Compare the offensive and defensive numbers of this year’s BYU women’s volleyball team to last year’s marks and the data is down.
But that doesn’t tell the whole story.
In 2018, the Cougars ranked in the top 5 both offensively and defensively as they ran off 27 consecutive victories, earned the No. 1 spot in the polls for 11 weeks and made their way to the Final Four. Two generational players – outside hitter Roni Jones-Perry and setter Lyndie Haddock-Eppich – earned first team All-American honors. Both graduated, along with two excellent back row passers in Sydney Martindale and Danelle Stetler.
How could BYU possibly maintain those eye-popping statistics?
While the offensive and defensive numbers have fallen in 2019, the Cougars are still performing at a high level and the wins keep coming. The only losses for ninth-ranked BYU (10-2 overall) came to ranked teams (Marquette and Texas) and the Cougars have started the West Coast Conference season 5-0 heading into a pair of home games this week in the Smith Fieldhouse.
“I’m really pleased with the way we’ve been playing the last four weeks on the road,” BYU coach Heather Olmstead said. “Obviously, winning is good but getting better is better. The growth of some of the younger players and collectively as a team, we’re starting to know who we are a little bit. We have a better identity. The road will do that pretty quickly for you. We’ve learned a lot about ourselves and our fight. I think we’re a pretty resilient group and we’re pretty determined to keep getting better and see how good can be this season.”
Last season, the Cougars hit .304 while holding opponents to a .143 percentage. BYU also averaged 2.92 blocks per set. This year, the Cougars are hitting .264 while holding its opponents to a .176 percentage. BYU is averaging 2.26 blocks per set.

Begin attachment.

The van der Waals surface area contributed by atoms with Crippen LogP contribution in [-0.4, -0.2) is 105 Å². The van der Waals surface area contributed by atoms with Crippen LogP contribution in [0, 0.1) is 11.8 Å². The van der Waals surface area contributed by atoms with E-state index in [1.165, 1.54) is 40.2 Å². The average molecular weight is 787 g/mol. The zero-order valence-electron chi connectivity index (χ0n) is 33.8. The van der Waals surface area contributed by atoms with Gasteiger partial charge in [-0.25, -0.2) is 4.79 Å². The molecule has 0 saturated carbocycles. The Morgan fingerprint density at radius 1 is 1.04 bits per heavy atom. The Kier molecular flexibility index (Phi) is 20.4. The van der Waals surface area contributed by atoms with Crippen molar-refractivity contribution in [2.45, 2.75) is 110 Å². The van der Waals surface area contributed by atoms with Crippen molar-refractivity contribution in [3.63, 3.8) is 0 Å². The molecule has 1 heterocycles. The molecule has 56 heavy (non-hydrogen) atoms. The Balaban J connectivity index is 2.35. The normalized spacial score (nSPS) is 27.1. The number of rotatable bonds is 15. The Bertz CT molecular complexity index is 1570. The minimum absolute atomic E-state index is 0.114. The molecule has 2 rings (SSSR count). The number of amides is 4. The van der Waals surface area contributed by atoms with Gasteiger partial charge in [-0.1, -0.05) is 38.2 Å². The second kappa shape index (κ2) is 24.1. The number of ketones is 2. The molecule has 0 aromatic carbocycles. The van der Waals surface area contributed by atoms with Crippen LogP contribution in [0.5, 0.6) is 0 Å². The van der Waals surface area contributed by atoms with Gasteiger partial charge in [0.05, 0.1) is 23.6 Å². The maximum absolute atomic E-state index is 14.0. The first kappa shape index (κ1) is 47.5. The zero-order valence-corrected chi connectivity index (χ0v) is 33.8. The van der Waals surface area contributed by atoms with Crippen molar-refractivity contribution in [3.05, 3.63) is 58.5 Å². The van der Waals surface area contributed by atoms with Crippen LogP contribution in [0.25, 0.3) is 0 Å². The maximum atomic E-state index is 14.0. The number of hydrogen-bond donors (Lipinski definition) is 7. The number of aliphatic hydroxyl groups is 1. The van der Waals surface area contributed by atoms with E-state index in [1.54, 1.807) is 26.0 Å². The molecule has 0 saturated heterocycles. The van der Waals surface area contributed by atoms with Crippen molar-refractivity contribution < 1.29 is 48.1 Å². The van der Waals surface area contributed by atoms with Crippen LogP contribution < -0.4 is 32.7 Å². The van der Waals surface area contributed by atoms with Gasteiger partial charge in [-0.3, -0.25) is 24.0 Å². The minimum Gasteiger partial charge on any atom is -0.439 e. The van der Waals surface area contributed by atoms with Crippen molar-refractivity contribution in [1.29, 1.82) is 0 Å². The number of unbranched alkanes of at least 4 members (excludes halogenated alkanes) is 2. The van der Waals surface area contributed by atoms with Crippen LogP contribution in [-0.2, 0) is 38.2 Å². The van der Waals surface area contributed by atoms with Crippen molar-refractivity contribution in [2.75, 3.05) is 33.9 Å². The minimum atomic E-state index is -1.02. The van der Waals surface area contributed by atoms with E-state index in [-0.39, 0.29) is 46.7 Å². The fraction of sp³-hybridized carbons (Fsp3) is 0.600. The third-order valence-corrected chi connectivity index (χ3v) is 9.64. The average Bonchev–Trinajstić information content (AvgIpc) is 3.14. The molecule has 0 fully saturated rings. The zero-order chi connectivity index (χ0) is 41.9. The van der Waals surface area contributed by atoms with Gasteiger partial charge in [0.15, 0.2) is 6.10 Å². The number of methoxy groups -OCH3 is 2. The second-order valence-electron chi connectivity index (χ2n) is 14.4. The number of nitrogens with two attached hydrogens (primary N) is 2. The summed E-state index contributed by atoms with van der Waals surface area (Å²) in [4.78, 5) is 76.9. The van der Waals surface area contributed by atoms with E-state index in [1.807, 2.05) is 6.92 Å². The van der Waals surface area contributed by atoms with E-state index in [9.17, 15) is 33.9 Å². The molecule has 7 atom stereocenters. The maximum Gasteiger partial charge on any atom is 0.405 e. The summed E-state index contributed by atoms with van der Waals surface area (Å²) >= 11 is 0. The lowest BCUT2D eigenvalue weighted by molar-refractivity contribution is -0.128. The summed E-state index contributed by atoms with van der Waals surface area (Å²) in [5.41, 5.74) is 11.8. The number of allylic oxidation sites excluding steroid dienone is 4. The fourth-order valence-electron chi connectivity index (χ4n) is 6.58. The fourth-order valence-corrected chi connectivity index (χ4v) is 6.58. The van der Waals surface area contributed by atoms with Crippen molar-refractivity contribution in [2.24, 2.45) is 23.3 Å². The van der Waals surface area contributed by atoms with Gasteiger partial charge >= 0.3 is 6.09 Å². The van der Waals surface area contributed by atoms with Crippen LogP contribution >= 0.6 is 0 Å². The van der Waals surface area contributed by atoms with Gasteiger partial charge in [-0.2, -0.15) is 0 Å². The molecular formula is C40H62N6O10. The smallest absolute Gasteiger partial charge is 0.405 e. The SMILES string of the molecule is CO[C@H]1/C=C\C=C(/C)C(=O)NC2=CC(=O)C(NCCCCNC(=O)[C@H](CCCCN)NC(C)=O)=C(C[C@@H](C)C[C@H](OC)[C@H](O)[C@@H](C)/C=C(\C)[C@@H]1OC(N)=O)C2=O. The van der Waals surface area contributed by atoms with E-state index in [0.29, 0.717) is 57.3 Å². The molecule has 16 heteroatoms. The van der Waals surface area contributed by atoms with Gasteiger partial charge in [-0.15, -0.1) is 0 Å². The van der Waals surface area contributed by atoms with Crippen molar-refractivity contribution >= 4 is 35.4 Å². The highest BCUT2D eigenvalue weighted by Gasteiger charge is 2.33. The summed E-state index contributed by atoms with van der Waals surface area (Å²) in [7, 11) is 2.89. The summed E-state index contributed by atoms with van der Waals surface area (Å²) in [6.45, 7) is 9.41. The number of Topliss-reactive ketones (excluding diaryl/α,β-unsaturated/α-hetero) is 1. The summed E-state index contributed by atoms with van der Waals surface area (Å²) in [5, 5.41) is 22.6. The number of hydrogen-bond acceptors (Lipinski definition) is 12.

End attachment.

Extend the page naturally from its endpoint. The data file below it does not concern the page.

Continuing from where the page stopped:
Breaking the numbers down even further: The Cougars returned both middle blockers in 2019 with AVCA Freshman of the Year Heather Gneiting and junior Kennedy Eschenberg. Gneiting went from a .380 hitting percentage and 1.50 blocks per game to a .259 hitting percentage and 1.26 blocks per set. Eschenberg hit .345 and had 1.32 blocks per set in 2019. This season she is at .337 and 1.14 blocks per set.
BYU is starting a freshman setter in Whitney Bower, who has performed spectacularly but some growing pains were expected as team chemistry was built.
Volleyball is a sport where the progression of skills – serving, passing, offense, blocking – build upon one another to create better results. That takes time, but the Cougars continue to win as they learn.
“We want to hold our opponent to a low hitting percentage,” Olmstead said. “Under .200 is great. We want to hit higher than our opponent and keep them to the lowest percentage we can. It starts with our serve, and then it goes to our block and then to our backcourt defense. If we can dig to kill and transition some balls, we can put ourselves in a good position.
“I know our passing has gotten better and our back row passing has gotten better. Offensively, Whit is doing great job spreading the ball around to multiple hitters and getting a lot of people involved. I think our middle connection has gotten better the last week as well.”
BYU has performed well defensively to open WCC play, holding its five opponents to hitting percentages of .022 (Gonzaga), .215 (Portland), .205 (Loyola Marymount), .176 (Pacific) and .113 (Saint Mary’s). Gneiting hit .455 against Pacific and .467 against Saint Mary’s and Eschenberg dominated at the net with seven block assists against the Gaels.
The connection between a new setter and her middle blockers can be the hardest to perfect.
“Whitney is having to decide, ‘is it a good pass or a bad pass? Do I set the middles or do I not set the middles?’” Olmstead said. “Of course, everyone knows people are going to set the middles on a perfect pass or a perfect dig, but we are looking for opportunities to set our middles on maybe some not-so-perfect situations where maybe we can set some things up for our pins.”
Eschenberg said she really doesn’t look at or compare numbers from last year’s Cougars.
“It’s great to see how much we improve from game to game,” Eschenberg said. “I’ve seen this a lot since I’ve been at BYU. We create good team chemistry and we try to execute our team skills. This is a new team, a different team than last year. We know we lost some good players from last year but we’ve gotten better at digging, and passing, and serving and blocking. It’s cool to see us improve.”